- Search The Registry
- Teacher’s Forum
- Youth Programs
- About Us
- Creating Support
- My Account
On this date in 1926, Chuck Berry was born. He was a Black Rock & Roll musician and songwriter.
Charles "Chuck" Edward Berry was born in San Jose, California, and grew up in St. Louis. In the early 1950s, Berry led a popular blues trio at night and worked as a beautician by day. He made friends with Muddy Waters, who introduced him to Leonard Chess, head of Chicago-based Chess Records. It was the song on his audition tape called "Ida Red" that won the record company"Maybellene."
Released on August 20, 1955, Maybellene went to Number 5 in Billboard and established Berry as a black artist who successfully crossed over to the white pop charts. He made the transition when many other deserving and talented black artists in the 50s didn’t, and theories as to why are multiple. His fame had a lot to do with his knack for language. Berry offered persuasive statements to the experience of being a teenager in the changing world of the 50s. He explained the boredom of classroom-bound students in "School Days" ("Soon as three o'clock rolls around/You finally lay your burden down").
He described the liberating appeal of rock and roll itself in "Rock and Roll Music" "It's got a backbeat, you can't lose it". In his own words, “Everything I wrote about wasn't about me, but about the people listening.” Berry gave rock and roll a classic character in "Johnny B. Goode" and was responsible for one of its most recognizable stage moves, his "duckwalk.” All the while, his catalog, hits and lesser-known songs like "Little Queenie" and "Let It Rock," were being mastered by eager wannabes on the other side of the ocean; Keith Richards, John Lennon, and others. The Beatles, the Rolling Stones, and many other British Invasion acts covered Chuck Berry at a time when the master himself was locked up for two years in prison on what now appear to be trumped-up charges.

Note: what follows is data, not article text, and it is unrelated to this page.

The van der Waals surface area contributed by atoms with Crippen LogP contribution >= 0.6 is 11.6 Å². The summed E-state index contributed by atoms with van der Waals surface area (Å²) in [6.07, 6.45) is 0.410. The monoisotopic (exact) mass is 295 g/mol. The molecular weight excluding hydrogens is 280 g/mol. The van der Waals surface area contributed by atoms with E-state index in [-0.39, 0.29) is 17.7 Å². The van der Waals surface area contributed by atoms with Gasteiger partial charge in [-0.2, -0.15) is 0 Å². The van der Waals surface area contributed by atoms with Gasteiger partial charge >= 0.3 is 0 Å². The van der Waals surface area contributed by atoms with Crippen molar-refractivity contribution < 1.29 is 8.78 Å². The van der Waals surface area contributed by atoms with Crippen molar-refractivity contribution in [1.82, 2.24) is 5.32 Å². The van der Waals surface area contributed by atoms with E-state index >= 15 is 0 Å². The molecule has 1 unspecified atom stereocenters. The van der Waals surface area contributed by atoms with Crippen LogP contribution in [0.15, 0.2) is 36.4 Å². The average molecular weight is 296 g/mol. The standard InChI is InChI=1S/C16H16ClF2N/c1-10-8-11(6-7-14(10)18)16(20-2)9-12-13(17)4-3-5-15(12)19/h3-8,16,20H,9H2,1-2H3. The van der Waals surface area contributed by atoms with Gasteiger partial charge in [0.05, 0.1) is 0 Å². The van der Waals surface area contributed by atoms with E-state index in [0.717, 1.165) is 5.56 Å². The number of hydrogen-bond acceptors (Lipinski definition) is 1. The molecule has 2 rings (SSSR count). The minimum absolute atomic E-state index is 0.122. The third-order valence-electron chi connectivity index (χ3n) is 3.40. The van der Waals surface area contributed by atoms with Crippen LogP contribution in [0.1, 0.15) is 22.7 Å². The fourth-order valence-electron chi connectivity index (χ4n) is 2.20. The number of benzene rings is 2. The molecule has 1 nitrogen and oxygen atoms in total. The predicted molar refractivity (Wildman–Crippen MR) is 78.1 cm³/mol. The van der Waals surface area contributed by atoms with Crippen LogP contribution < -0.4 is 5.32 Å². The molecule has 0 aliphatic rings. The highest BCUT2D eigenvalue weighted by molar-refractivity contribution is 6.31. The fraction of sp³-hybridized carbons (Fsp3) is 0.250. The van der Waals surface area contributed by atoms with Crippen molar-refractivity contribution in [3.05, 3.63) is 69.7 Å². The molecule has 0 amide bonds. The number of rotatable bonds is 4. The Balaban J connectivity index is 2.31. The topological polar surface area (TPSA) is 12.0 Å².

Released in 1964, Berry released "No Particular Place to Go," "You Never Can Tell," and "Promised Land." All the while, even groups like the Beach Boys plundered Berry for inspiration. Their 1963 hit "Surfin' U.S.A." so deliberately copied the melody and rhythm of Berry's "Sweet Little Sixteen" that he sued and won a songwriting credit. Ironically, Berry got his one and only Number 1 hit, "My Ding-a-Ling," a risqué novelty song he'd long been performing in adult nightclubs in 1972. By this time, his music had grown so well established that on tour he preferred to recruit pickup musicians in each new town.
In 1979, Berry headed back to prison, this time for income tax evasion. Upon release this time, he appeared as himself in the film "American Hot Wax," and was inducted into the Rock & Roll Hall of Fame, but he refused to record. In addition, his live performances became increasingly erratic. In 1987, he published his first book, "Chuck Berry: The Autobiography," and the same year saw the film release of "Hail! Hail! Rock'n'Roll."
For all of his offstage exploits and seemingly ongoing troubles with the law, Chuck Berry remains the embodiment of Rock & Roll, and his music will endure. Chuck Berry died on March 18th 2017.
ACSAP Biographical Dictionary
R. R. Bowker Co., Copyright 1980
Heart & Soul
A Celebration of Black Music Style in America, 1930-1975
by Merlis Davin Seay, Foreword by Etta James
Copyright 2002, Billboard Books